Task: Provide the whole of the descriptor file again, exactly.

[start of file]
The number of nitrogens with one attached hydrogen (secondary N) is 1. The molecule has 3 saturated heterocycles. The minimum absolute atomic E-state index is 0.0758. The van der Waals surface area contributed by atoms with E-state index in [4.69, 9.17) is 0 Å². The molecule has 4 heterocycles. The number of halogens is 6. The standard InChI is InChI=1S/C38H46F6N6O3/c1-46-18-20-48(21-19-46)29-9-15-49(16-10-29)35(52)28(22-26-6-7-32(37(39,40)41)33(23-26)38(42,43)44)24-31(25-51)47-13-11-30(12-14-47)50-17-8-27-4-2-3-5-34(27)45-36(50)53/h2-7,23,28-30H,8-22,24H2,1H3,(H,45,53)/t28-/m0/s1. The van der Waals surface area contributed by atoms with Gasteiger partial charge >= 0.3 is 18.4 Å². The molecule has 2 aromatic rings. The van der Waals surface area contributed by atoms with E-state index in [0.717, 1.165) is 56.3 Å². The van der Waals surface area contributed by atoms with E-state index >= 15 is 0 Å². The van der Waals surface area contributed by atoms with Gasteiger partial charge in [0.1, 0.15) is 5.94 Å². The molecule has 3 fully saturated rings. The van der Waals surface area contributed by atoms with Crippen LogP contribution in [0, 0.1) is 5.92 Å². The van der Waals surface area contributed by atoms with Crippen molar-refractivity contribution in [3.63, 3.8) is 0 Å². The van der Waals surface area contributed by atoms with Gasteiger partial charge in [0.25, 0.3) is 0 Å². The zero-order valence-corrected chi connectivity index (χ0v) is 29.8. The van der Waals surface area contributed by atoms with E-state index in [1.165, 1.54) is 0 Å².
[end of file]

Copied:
The number of nitrogens with one attached hydrogen (secondary N) is 1. The molecule has 3 saturated heterocycles. The minimum absolute atomic E-state index is 0.0758. The van der Waals surface area contributed by atoms with E-state index in [4.69, 9.17) is 0 Å². The molecule has 4 heterocycles. The number of halogens is 6. The standard InChI is InChI=1S/C38H46F6N6O3/c1-46-18-20-48(21-19-46)29-9-15-49(16-10-29)35(52)28(22-26-6-7-32(37(39,40)41)33(23-26)38(42,43)44)24-31(25-51)47-13-11-30(12-14-47)50-17-8-27-4-2-3-5-34(27)45-36(50)53/h2-7,23,28-30H,8-22,24H2,1H3,(H,45,53)/t28-/m0/s1. The van der Waals surface area contributed by atoms with Gasteiger partial charge >= 0.3 is 18.4 Å². The molecule has 2 aromatic rings. The van der Waals surface area contributed by atoms with E-state index in [0.717, 1.165) is 56.3 Å². The van der Waals surface area contributed by atoms with E-state index >= 15 is 0 Å². The van der Waals surface area contributed by atoms with Gasteiger partial charge in [0.1, 0.15) is 5.94 Å². The molecule has 3 fully saturated rings. The van der Waals surface area contributed by atoms with Crippen LogP contribution in [0, 0.1) is 5.92 Å². The van der Waals surface area contributed by atoms with Crippen molar-refractivity contribution in [3.63, 3.8) is 0 Å². The van der Waals surface area contributed by atoms with Gasteiger partial charge in [0.25, 0.3) is 0 Å². The zero-order valence-corrected chi connectivity index (χ0v) is 29.8. The van der Waals surface area contributed by atoms with E-state index in [1.165, 1.54) is 0 Å².